Musmuqi (Antonio Raimondi 382) is one of those bars that is a total time warp. Named after a mischievous monkey god that comes out at night, they specialize in aphrodisiac and healing elixirs made with ingredients from the jungle. Musmuqi has walls of infusions, with over 90 different kinds of elixirs made from everything from herbs found in the Amazon to fruits to ají peppers. Some of these ingredients can only be found deep in the jungle.
Yellow Rose of Texas (Jirón Putumayo 174)-I never thought that I would find a Texas-themed bar in the Peruvian Amazon of all places. It’s worth stopping by for a drink just to admire the decor.
Like their decor that cover every inch of the wall, their menu is packed. It features both western and traditional dishes. Their specialities include fried alligator nuggets and Patarashca (fish grilled in bijao leaves), and barbecue. Their traditional dishes are authentic though a bit pricey.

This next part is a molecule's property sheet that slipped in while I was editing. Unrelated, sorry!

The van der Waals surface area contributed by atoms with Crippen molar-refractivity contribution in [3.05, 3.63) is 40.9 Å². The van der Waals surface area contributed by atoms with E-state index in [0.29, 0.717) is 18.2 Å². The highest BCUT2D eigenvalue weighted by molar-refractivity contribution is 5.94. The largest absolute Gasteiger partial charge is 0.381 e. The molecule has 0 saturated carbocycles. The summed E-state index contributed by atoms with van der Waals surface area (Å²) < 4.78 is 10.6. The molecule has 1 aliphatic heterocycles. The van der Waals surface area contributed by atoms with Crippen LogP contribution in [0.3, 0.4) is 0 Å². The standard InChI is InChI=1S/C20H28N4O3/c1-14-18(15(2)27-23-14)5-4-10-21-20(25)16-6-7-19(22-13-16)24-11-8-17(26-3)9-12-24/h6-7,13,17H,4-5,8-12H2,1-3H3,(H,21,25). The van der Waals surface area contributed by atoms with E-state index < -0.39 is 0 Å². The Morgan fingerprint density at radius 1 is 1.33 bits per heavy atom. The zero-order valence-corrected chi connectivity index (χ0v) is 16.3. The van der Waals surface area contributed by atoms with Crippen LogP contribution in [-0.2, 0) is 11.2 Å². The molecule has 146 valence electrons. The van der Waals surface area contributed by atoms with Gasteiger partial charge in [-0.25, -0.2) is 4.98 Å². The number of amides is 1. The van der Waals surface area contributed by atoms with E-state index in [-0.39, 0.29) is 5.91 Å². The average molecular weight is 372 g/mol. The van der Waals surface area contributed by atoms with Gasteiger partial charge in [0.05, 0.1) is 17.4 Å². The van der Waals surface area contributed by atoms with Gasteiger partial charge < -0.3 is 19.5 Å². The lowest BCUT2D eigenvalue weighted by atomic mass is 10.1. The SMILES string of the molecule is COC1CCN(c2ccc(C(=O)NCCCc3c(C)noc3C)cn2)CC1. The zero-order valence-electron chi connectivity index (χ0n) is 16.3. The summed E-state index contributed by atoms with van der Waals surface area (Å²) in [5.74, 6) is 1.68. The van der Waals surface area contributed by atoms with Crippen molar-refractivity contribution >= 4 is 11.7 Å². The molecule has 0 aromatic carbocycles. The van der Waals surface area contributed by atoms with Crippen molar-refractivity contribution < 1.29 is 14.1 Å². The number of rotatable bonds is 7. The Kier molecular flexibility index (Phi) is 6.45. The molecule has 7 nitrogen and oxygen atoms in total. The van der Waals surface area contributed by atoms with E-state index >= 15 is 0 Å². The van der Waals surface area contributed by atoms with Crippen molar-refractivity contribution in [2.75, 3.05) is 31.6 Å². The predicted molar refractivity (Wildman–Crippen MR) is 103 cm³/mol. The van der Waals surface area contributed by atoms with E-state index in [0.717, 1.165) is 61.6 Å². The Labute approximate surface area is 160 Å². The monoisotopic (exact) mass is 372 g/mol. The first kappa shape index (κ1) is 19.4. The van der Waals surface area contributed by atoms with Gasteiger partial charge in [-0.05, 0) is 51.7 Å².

Fitzcarraldo (Calle Napo 100) named after a Werner Herzog movie, is a well-decorated restaurant and cafe view of the river. It also has a AC room (no extra charge) making it a great place to cool off. It also offers food but at tourist prices.
Iquitos Food Map
The exciting thing is that Amazonian ingredients is now becoming integrated into everyday Peruvian cuisine. They are still considered trendy and come at a slight premium, but you can see the influence of the influx of ingredients from the selva in Lima, Arequipa, and Cusco.
Lima, the political and gastronomic capital of Peru, is actually where a lot of the innovation is happening with Amazonian ingredients.
ámaZ (Av. la Paz 1079, Miraflores, Lima) was one of my favorite dining experiences in all of Peru. I enjoyed their playful manner of introducing you to a whole broad range of Amazonian ingredients. Almost everything on the menu was new to me, but luckily the waiter was very good at explaining and making recommendations.